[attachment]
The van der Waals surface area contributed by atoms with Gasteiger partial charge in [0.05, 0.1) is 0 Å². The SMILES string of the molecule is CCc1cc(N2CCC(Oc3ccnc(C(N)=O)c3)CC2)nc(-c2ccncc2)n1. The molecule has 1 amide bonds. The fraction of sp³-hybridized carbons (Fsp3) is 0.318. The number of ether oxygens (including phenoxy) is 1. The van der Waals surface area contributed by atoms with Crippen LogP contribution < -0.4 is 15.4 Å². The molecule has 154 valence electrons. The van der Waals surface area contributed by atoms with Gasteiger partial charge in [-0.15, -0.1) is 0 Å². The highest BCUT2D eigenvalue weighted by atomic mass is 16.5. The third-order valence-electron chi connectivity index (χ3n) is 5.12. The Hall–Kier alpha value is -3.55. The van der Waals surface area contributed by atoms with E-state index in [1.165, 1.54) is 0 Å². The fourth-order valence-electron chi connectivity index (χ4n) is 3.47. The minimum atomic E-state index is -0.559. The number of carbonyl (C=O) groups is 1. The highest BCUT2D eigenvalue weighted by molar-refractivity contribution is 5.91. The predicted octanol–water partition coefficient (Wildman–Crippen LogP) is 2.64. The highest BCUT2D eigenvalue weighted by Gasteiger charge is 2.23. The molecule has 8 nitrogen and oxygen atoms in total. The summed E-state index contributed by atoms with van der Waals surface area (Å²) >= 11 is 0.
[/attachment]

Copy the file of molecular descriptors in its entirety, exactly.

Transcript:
The van der Waals surface area contributed by atoms with Gasteiger partial charge in [0.05, 0.1) is 0 Å². The SMILES string of the molecule is CCc1cc(N2CCC(Oc3ccnc(C(N)=O)c3)CC2)nc(-c2ccncc2)n1. The molecule has 1 amide bonds. The fraction of sp³-hybridized carbons (Fsp3) is 0.318. The number of ether oxygens (including phenoxy) is 1. The van der Waals surface area contributed by atoms with Crippen LogP contribution < -0.4 is 15.4 Å². The molecule has 154 valence electrons. The van der Waals surface area contributed by atoms with Gasteiger partial charge in [-0.15, -0.1) is 0 Å². The highest BCUT2D eigenvalue weighted by atomic mass is 16.5. The third-order valence-electron chi connectivity index (χ3n) is 5.12. The Hall–Kier alpha value is -3.55. The van der Waals surface area contributed by atoms with E-state index in [1.165, 1.54) is 0 Å². The fourth-order valence-electron chi connectivity index (χ4n) is 3.47. The minimum atomic E-state index is -0.559. The number of carbonyl (C=O) groups is 1. The highest BCUT2D eigenvalue weighted by molar-refractivity contribution is 5.91. The predicted octanol–water partition coefficient (Wildman–Crippen LogP) is 2.64. The highest BCUT2D eigenvalue weighted by Gasteiger charge is 2.23. The molecule has 8 nitrogen and oxygen atoms in total. The summed E-state index contributed by atoms with van der Waals surface area (Å²) >= 11 is 0.